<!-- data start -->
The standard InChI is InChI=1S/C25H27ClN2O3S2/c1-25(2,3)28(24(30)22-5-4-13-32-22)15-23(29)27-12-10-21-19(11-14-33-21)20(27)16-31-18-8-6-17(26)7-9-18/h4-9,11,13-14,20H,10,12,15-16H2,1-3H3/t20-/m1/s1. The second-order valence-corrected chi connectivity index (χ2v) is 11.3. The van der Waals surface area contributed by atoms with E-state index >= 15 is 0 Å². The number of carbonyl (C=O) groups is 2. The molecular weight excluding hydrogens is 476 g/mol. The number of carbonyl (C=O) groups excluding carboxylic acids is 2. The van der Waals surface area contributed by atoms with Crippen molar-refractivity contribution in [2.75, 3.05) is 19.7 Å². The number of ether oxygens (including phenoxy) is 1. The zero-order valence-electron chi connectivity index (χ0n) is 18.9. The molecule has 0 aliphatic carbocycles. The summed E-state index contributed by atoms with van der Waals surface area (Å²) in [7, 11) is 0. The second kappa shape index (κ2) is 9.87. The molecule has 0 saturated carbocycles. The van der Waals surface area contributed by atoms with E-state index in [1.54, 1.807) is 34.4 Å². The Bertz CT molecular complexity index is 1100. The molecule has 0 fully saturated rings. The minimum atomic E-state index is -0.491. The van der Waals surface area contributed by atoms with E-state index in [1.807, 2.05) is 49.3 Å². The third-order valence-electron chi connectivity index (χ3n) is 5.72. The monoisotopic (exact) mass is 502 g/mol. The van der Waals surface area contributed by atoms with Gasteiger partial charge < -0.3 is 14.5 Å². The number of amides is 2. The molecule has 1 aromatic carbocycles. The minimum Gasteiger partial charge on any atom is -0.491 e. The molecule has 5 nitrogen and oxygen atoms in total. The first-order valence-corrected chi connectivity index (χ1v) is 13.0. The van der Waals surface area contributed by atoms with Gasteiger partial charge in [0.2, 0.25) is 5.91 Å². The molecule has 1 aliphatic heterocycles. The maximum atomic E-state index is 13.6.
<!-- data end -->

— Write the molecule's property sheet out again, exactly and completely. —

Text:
The standard InChI is InChI=1S/C25H27ClN2O3S2/c1-25(2,3)28(24(30)22-5-4-13-32-22)15-23(29)27-12-10-21-19(11-14-33-21)20(27)16-31-18-8-6-17(26)7-9-18/h4-9,11,13-14,20H,10,12,15-16H2,1-3H3/t20-/m1/s1. The second-order valence-corrected chi connectivity index (χ2v) is 11.3. The van der Waals surface area contributed by atoms with E-state index >= 15 is 0 Å². The number of carbonyl (C=O) groups is 2. The molecular weight excluding hydrogens is 476 g/mol. The number of carbonyl (C=O) groups excluding carboxylic acids is 2. The van der Waals surface area contributed by atoms with Crippen molar-refractivity contribution in [2.75, 3.05) is 19.7 Å². The number of ether oxygens (including phenoxy) is 1. The zero-order valence-electron chi connectivity index (χ0n) is 18.9. The molecule has 0 aliphatic carbocycles. The summed E-state index contributed by atoms with van der Waals surface area (Å²) in [7, 11) is 0. The second kappa shape index (κ2) is 9.87. The molecule has 0 saturated carbocycles. The van der Waals surface area contributed by atoms with E-state index in [1.54, 1.807) is 34.4 Å². The Bertz CT molecular complexity index is 1100. The molecule has 0 fully saturated rings. The minimum atomic E-state index is -0.491. The van der Waals surface area contributed by atoms with E-state index in [1.807, 2.05) is 49.3 Å². The third-order valence-electron chi connectivity index (χ3n) is 5.72. The monoisotopic (exact) mass is 502 g/mol. The van der Waals surface area contributed by atoms with Gasteiger partial charge < -0.3 is 14.5 Å². The number of amides is 2. The molecule has 1 aromatic carbocycles. The minimum Gasteiger partial charge on any atom is -0.491 e. The molecule has 5 nitrogen and oxygen atoms in total. The first-order valence-corrected chi connectivity index (χ1v) is 13.0. The van der Waals surface area contributed by atoms with Gasteiger partial charge in [0.2, 0.25) is 5.91 Å². The molecule has 1 aliphatic heterocycles. The maximum atomic E-state index is 13.6.